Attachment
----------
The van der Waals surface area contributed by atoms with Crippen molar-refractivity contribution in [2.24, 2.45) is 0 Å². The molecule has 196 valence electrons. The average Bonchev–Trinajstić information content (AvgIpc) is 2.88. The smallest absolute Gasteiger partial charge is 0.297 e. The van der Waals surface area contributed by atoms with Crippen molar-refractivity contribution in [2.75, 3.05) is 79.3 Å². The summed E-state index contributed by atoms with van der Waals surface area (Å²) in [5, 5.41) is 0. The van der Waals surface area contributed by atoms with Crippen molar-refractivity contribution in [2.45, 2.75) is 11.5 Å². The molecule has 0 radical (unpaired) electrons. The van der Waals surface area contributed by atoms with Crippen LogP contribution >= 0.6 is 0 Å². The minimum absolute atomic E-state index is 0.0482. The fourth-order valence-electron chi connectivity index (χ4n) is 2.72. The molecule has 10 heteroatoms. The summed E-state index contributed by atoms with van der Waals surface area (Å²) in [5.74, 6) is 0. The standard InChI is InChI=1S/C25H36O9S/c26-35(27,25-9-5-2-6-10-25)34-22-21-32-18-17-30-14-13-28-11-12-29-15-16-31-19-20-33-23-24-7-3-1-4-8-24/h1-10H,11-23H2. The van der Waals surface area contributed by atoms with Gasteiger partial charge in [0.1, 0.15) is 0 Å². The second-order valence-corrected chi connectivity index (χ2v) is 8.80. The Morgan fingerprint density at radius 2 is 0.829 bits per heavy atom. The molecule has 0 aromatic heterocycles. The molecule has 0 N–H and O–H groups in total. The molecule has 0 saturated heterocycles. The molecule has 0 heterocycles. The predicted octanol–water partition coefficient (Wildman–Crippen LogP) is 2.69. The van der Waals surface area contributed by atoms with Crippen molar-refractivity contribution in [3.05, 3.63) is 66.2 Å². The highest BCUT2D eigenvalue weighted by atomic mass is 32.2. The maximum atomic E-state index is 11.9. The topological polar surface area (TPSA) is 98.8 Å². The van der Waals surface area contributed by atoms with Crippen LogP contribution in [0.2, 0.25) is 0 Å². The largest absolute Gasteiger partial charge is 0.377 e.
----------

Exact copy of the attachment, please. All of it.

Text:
The van der Waals surface area contributed by atoms with Crippen molar-refractivity contribution in [2.24, 2.45) is 0 Å². The molecule has 196 valence electrons. The average Bonchev–Trinajstić information content (AvgIpc) is 2.88. The smallest absolute Gasteiger partial charge is 0.297 e. The van der Waals surface area contributed by atoms with Crippen molar-refractivity contribution in [2.75, 3.05) is 79.3 Å². The summed E-state index contributed by atoms with van der Waals surface area (Å²) in [5, 5.41) is 0. The van der Waals surface area contributed by atoms with Crippen molar-refractivity contribution in [2.45, 2.75) is 11.5 Å². The molecule has 0 radical (unpaired) electrons. The van der Waals surface area contributed by atoms with Crippen LogP contribution >= 0.6 is 0 Å². The minimum absolute atomic E-state index is 0.0482. The fourth-order valence-electron chi connectivity index (χ4n) is 2.72. The molecule has 10 heteroatoms. The summed E-state index contributed by atoms with van der Waals surface area (Å²) in [5.74, 6) is 0. The standard InChI is InChI=1S/C25H36O9S/c26-35(27,25-9-5-2-6-10-25)34-22-21-32-18-17-30-14-13-28-11-12-29-15-16-31-19-20-33-23-24-7-3-1-4-8-24/h1-10H,11-23H2. The van der Waals surface area contributed by atoms with Gasteiger partial charge in [0.1, 0.15) is 0 Å². The second-order valence-corrected chi connectivity index (χ2v) is 8.80. The Morgan fingerprint density at radius 2 is 0.829 bits per heavy atom. The molecule has 0 aromatic heterocycles. The molecule has 0 N–H and O–H groups in total. The molecule has 0 saturated heterocycles. The molecule has 0 heterocycles. The predicted octanol–water partition coefficient (Wildman–Crippen LogP) is 2.69. The van der Waals surface area contributed by atoms with Crippen molar-refractivity contribution in [3.05, 3.63) is 66.2 Å². The highest BCUT2D eigenvalue weighted by atomic mass is 32.2. The maximum atomic E-state index is 11.9. The topological polar surface area (TPSA) is 98.8 Å². The van der Waals surface area contributed by atoms with Crippen LogP contribution in [0.2, 0.25) is 0 Å². The largest absolute Gasteiger partial charge is 0.377 e.